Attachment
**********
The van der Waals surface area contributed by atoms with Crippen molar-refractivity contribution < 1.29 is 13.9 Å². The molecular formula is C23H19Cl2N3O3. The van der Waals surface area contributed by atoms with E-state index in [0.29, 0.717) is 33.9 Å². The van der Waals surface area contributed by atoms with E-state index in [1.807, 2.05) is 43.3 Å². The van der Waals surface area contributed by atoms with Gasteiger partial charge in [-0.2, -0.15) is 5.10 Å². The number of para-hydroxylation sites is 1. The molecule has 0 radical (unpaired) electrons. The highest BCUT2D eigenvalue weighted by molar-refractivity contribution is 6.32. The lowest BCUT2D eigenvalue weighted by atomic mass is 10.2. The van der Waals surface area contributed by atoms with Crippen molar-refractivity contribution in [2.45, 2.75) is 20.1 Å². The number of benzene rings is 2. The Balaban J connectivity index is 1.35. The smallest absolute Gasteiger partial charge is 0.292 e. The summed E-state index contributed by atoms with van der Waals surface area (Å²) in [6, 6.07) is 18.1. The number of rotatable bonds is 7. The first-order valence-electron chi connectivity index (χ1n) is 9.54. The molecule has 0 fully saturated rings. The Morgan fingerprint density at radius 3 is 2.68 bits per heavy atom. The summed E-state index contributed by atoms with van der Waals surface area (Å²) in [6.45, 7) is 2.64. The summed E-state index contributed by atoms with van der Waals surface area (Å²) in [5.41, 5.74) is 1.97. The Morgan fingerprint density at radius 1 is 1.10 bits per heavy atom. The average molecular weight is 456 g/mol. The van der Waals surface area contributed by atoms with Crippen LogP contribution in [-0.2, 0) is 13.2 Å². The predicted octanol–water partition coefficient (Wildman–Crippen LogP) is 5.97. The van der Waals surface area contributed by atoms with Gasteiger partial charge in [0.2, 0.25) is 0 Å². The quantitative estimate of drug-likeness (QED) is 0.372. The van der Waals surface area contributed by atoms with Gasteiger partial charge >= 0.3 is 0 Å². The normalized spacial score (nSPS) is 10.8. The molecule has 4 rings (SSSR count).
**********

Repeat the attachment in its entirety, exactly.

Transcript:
The van der Waals surface area contributed by atoms with Crippen molar-refractivity contribution < 1.29 is 13.9 Å². The molecular formula is C23H19Cl2N3O3. The van der Waals surface area contributed by atoms with E-state index in [0.29, 0.717) is 33.9 Å². The van der Waals surface area contributed by atoms with E-state index in [1.807, 2.05) is 43.3 Å². The van der Waals surface area contributed by atoms with Gasteiger partial charge in [-0.2, -0.15) is 5.10 Å². The number of para-hydroxylation sites is 1. The molecule has 0 radical (unpaired) electrons. The highest BCUT2D eigenvalue weighted by molar-refractivity contribution is 6.32. The lowest BCUT2D eigenvalue weighted by atomic mass is 10.2. The van der Waals surface area contributed by atoms with Crippen molar-refractivity contribution in [2.45, 2.75) is 20.1 Å². The number of benzene rings is 2. The Balaban J connectivity index is 1.35. The smallest absolute Gasteiger partial charge is 0.292 e. The summed E-state index contributed by atoms with van der Waals surface area (Å²) in [6, 6.07) is 18.1. The number of rotatable bonds is 7. The first-order valence-electron chi connectivity index (χ1n) is 9.54. The molecule has 0 fully saturated rings. The Morgan fingerprint density at radius 3 is 2.68 bits per heavy atom. The summed E-state index contributed by atoms with van der Waals surface area (Å²) in [6.45, 7) is 2.64. The summed E-state index contributed by atoms with van der Waals surface area (Å²) in [5.41, 5.74) is 1.97. The Morgan fingerprint density at radius 1 is 1.10 bits per heavy atom. The average molecular weight is 456 g/mol. The van der Waals surface area contributed by atoms with Crippen LogP contribution in [-0.2, 0) is 13.2 Å². The predicted octanol–water partition coefficient (Wildman–Crippen LogP) is 5.97. The van der Waals surface area contributed by atoms with Gasteiger partial charge in [0.2, 0.25) is 0 Å². The quantitative estimate of drug-likeness (QED) is 0.372. The van der Waals surface area contributed by atoms with Gasteiger partial charge >= 0.3 is 0 Å². The normalized spacial score (nSPS) is 10.8. The molecule has 4 rings (SSSR count).